Welcome to Part 2 of my interview with YouTube Figure Film director and former BBC DVD effects master, Brendan Sheppard. For Part 1 of my interview check out my previous entry, where we discussed a bit more of the making of the stories.

Let’s talk a little bit about your background, you worked with the BBC on some of the Doctor Who DVD releases. Can you tell us exactly what you did and perhaps tell us a bit on how you got involved with that?

After The Tunnel Effect I worked on The Time Warrior DVD. This was a very special one for me as I got to spend a night with Terrance Dicks and the late Barry Letts on location in Peckforton Castle. Neither myself or my crew will ever forget that shoot. It was so much fun especially when Barry watched the Time Warrior CGI he turned and said to me “So… Invasion of the Dinosaurs!!” I told this story to Rob Semenoff who produced a fab shot of a dinosaur from the show and Barry loved it when he saw it, sadly Daniel decided it would be better to spend the money on colourising Episode 1 than CGI Dinosaurs and that’s probably a good decision.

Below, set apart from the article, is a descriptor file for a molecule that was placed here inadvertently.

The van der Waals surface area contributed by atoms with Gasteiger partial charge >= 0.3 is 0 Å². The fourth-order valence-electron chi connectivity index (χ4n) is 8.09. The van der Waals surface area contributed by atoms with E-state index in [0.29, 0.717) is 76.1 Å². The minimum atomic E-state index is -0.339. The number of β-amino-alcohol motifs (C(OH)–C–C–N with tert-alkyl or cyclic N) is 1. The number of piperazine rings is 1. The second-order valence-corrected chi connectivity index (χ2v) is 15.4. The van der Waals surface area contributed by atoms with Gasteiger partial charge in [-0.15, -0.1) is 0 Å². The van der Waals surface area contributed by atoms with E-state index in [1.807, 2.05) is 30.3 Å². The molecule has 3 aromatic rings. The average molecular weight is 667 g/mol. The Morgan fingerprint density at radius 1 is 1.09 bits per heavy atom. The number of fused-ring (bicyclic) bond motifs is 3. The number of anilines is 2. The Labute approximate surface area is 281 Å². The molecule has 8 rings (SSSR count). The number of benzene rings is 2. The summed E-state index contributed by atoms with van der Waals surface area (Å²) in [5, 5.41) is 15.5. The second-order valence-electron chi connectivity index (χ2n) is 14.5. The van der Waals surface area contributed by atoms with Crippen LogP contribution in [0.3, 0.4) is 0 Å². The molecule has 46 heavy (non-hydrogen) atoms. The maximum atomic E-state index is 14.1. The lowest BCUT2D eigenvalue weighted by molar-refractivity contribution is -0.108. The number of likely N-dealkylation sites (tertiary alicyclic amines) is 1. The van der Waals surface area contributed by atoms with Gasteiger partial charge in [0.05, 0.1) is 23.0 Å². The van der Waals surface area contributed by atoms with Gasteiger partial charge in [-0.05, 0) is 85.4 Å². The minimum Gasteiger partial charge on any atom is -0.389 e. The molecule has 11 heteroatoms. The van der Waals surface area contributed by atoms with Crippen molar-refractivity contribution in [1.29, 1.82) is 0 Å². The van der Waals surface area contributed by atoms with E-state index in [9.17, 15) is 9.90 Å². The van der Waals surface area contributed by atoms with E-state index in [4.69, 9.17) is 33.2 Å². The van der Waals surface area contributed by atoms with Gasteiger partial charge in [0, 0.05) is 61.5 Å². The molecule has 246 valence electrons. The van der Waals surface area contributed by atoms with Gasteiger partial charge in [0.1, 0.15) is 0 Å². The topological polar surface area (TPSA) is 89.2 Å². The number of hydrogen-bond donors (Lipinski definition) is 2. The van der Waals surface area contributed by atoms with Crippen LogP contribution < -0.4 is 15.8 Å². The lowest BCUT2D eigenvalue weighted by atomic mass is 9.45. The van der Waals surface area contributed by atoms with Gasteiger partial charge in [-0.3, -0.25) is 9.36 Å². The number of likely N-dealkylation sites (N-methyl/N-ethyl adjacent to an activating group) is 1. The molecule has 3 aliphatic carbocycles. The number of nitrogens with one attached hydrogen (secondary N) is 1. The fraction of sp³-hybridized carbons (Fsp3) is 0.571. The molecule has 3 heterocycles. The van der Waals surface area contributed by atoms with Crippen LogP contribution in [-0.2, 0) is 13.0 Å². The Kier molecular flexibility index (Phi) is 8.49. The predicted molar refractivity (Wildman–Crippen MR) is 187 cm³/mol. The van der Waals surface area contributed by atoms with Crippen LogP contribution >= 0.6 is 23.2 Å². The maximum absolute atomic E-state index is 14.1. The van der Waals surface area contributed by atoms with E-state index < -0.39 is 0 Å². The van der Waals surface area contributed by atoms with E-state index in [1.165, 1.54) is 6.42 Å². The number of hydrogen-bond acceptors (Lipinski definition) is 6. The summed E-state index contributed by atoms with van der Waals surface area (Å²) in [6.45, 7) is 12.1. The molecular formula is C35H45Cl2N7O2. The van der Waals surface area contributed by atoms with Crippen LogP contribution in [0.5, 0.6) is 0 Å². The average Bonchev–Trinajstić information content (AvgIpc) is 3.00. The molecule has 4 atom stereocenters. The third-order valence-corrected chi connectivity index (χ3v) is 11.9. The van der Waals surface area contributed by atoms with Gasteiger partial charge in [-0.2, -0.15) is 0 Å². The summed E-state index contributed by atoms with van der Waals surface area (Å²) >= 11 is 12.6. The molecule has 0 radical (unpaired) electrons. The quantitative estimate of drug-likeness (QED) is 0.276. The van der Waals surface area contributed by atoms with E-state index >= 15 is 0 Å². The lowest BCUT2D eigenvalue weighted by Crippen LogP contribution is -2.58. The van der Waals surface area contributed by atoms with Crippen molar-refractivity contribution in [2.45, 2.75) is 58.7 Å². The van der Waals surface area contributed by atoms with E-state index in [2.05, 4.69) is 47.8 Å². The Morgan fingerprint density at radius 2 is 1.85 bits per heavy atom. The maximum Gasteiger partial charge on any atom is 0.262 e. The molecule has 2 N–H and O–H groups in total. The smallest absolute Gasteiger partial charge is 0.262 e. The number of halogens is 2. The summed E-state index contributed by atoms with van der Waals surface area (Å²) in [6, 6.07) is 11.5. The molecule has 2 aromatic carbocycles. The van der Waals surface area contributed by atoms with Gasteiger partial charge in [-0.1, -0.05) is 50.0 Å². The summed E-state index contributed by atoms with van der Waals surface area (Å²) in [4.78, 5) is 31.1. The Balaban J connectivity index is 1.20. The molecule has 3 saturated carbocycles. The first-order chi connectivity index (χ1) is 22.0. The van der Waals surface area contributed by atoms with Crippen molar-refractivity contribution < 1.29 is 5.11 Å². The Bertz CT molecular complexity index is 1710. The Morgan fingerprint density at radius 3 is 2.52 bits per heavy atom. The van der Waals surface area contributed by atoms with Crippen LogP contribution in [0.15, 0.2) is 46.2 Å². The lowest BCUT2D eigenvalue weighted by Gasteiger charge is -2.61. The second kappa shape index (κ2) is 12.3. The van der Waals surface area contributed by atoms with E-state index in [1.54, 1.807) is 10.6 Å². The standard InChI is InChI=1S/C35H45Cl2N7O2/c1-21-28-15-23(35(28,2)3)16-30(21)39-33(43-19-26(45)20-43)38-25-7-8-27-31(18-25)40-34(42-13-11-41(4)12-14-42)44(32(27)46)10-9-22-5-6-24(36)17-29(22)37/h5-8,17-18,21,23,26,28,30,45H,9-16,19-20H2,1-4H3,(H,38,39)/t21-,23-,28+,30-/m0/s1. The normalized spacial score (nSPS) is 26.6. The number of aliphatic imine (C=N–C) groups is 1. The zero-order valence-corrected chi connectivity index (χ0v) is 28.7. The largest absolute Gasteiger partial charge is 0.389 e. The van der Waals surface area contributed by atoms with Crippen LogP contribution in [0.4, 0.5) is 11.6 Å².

After Time Warrior, I worked on Davros Connections the most expensive feature 2|e had done at the time and I experimented with CGI background and time lines which I thought worked really well but after it was released there was an outcry from fans who said you included Big Finish and the TV Stories but not the magazines, books etc.. and I couldn’t really say why that was the case, the answer was that Daniel had said that the canon was Big Finish and the TV stories nothing else, so I did what I was instructed.